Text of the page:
${site.data.firmName}${SEMFirmNameAlt}
Call Today 262-373-9786

Family and Medical Leave Act Archives

Making the Family and Medical Leave Act work

The federal Family and Medical Leave Act has nuances that both Wisconsin employees and their supervisors need to understand in order to ensure the program works smoothly. A company's human resources department generally approves an employee's request for leave, but supervisors need to be aware of the act's regulations, too.

Changes in caregiver trends and FMLA

As many Wisconsin families have both parents working to make ends meet, the need for one of them to take time off to care for a sick child could have an adverse employment effect. In other cases, a single-parent household could be headed by either a mother or a father, and that party might need to make use of FMLA rights at times based on a child's medical needs. However, the increasing need for fathers to use this type of leave does not always equate to a cooperative response from an employer. Just over one-fourth of FMLA cases filed for problems related to child care are filed by men.

Disability and hostile work environments

Although most Wisconsin employees and supervisors understand that making fun of another employee's disability is never acceptable in the workplace, it can still occasionally happen. Supervisors especially should remember that it is their responsibility to stop any harassment against employees as soon as possible. Additionally, they are required to take steps that will prevent the harassment in the future.

New poster with easier-to-understand FMLA regulations

The U.S. Department of Labor has produced a new poster on the Family and Medical Leave Act for covered employers in Wisconsin and around the country to post in the workplace. Those employers are not required to use the new poster if they have an older one containing the same information on display, but they might want to because the information is presented in a way that is easier to read and understand.

Employers should train managers on FMLA rights

Many Wisconsin employees may be unaware of their rights under the Family and Medical Leave Act, and their supervisors at work may not be clear on what the policies do and do not permit. Staples, the office supply chain, was forced to pay one of its former employees $250,000 because instead of telling him he could take time off to take care of his wife, who was terminally ill, the company had him working from home. The man was fired, and he successfully sued Staples for interference.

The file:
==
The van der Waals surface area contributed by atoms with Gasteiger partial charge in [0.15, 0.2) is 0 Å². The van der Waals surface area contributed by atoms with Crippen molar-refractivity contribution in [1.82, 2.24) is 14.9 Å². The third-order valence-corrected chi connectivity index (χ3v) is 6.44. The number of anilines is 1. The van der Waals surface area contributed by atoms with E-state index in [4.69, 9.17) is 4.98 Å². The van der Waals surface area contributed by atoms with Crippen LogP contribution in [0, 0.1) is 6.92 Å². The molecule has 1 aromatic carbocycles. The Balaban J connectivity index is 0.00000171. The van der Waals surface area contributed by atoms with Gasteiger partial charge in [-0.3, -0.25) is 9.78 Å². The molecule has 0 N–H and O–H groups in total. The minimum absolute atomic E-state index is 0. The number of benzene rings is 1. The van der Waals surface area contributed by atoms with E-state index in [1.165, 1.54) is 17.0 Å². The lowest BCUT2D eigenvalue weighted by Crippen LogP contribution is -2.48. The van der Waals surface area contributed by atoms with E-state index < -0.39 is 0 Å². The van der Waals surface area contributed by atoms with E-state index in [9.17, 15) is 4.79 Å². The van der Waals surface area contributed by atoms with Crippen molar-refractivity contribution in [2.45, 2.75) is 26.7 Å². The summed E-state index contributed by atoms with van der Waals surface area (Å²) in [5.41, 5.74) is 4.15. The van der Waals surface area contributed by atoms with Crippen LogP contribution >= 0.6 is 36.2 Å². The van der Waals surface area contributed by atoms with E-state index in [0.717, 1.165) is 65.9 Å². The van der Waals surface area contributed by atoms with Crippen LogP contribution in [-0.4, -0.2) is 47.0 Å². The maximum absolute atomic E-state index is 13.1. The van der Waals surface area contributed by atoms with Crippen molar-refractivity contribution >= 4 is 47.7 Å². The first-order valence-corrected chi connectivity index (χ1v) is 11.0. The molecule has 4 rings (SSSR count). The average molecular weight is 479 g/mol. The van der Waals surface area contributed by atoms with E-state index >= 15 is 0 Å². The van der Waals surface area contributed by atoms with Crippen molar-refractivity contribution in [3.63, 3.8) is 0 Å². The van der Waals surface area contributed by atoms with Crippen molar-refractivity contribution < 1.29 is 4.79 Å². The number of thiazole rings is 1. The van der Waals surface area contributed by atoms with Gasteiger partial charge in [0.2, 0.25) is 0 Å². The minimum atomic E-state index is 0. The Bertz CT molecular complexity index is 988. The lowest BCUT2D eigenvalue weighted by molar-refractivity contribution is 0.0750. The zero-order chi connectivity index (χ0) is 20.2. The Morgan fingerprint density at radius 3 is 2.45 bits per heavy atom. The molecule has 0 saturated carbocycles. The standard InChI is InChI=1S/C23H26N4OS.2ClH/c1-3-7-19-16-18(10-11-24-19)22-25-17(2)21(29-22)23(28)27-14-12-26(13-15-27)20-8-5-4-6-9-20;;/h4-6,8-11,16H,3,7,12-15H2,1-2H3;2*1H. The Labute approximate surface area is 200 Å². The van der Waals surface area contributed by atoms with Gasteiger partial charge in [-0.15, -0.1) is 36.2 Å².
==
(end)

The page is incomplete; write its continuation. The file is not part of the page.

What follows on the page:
Same-sex spouses of federal workers officially included in FMLA

On April 8, the Office of Personnel Management officially published the final rule that allows gay and lesbian federal workers in Wisconsin and around the country to take time off to care for spouses when they are ill. The rule changes the statutory language in the federal Family and Medical Leave Act.

The provisions of the Family and Medical Leave Act

Wisconsin residents may know that the Family and Medical Leave Act of 1993 entitles most employees working for companies with 50 or more workers to take job-protected time off work when they or a close family member becomes sick. However, the provisions of the FMLA do not cover all illnesses or injuries, and medical conditions must meet at least one of six conditions for the law to apply.

FMLA leave and retaliation

Employees in Wisconsin who take leave under the Family and Medical Leave Act should be aware that while they are protected for taking leave, their employers can still discipline them for unrelated reasons. This happened with one woman who was a supervisor. While she was on FMLA leave, some of the people who worked for her complained to management that she spent so much time online that she was unavailable to them.

The importance of understanding FMLA in Wisconsin

A recent case involving a nurse with debilitating migraine headaches shows how important it is that individuals understand how the Federal Medical Leave Act, or FMLA, works. The woman in question was suffering from headaches so severe that it prevented her from doing her job. After her employer, a hospital, noticed the amount of time she was taking off work, they suggested that she go on intermittent FMLA leave.

Alan C. Olson & Associates | 2880 S Moorland Rd | New Berlin, WI 53151
Phone: 262-373-9786 | Toll Free: 1-888-742-9520 | Map & Directions